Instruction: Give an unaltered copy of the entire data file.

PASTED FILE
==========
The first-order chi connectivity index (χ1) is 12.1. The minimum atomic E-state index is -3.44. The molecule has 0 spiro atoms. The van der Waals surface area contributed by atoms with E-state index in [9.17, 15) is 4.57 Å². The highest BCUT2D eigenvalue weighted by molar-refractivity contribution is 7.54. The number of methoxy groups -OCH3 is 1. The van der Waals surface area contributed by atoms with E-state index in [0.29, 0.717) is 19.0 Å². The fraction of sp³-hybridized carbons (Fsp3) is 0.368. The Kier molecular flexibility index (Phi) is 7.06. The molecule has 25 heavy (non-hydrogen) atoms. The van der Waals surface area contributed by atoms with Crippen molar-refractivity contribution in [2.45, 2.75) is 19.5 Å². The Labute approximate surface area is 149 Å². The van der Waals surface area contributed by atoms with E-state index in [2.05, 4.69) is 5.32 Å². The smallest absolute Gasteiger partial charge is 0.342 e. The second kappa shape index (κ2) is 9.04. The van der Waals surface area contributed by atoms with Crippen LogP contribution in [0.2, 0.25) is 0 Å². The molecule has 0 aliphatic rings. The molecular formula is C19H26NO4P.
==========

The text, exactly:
The first-order chi connectivity index (χ1) is 12.1. The minimum atomic E-state index is -3.44. The molecule has 0 spiro atoms. The van der Waals surface area contributed by atoms with E-state index in [9.17, 15) is 4.57 Å². The highest BCUT2D eigenvalue weighted by molar-refractivity contribution is 7.54. The number of methoxy groups -OCH3 is 1. The van der Waals surface area contributed by atoms with E-state index in [0.29, 0.717) is 19.0 Å². The fraction of sp³-hybridized carbons (Fsp3) is 0.368. The Kier molecular flexibility index (Phi) is 7.06. The molecule has 25 heavy (non-hydrogen) atoms. The van der Waals surface area contributed by atoms with Crippen molar-refractivity contribution in [2.45, 2.75) is 19.5 Å². The Labute approximate surface area is 149 Å². The van der Waals surface area contributed by atoms with E-state index in [2.05, 4.69) is 5.32 Å². The smallest absolute Gasteiger partial charge is 0.342 e. The second kappa shape index (κ2) is 9.04. The van der Waals surface area contributed by atoms with Crippen LogP contribution in [0.2, 0.25) is 0 Å². The molecule has 0 aliphatic rings. The molecular formula is C19H26NO4P.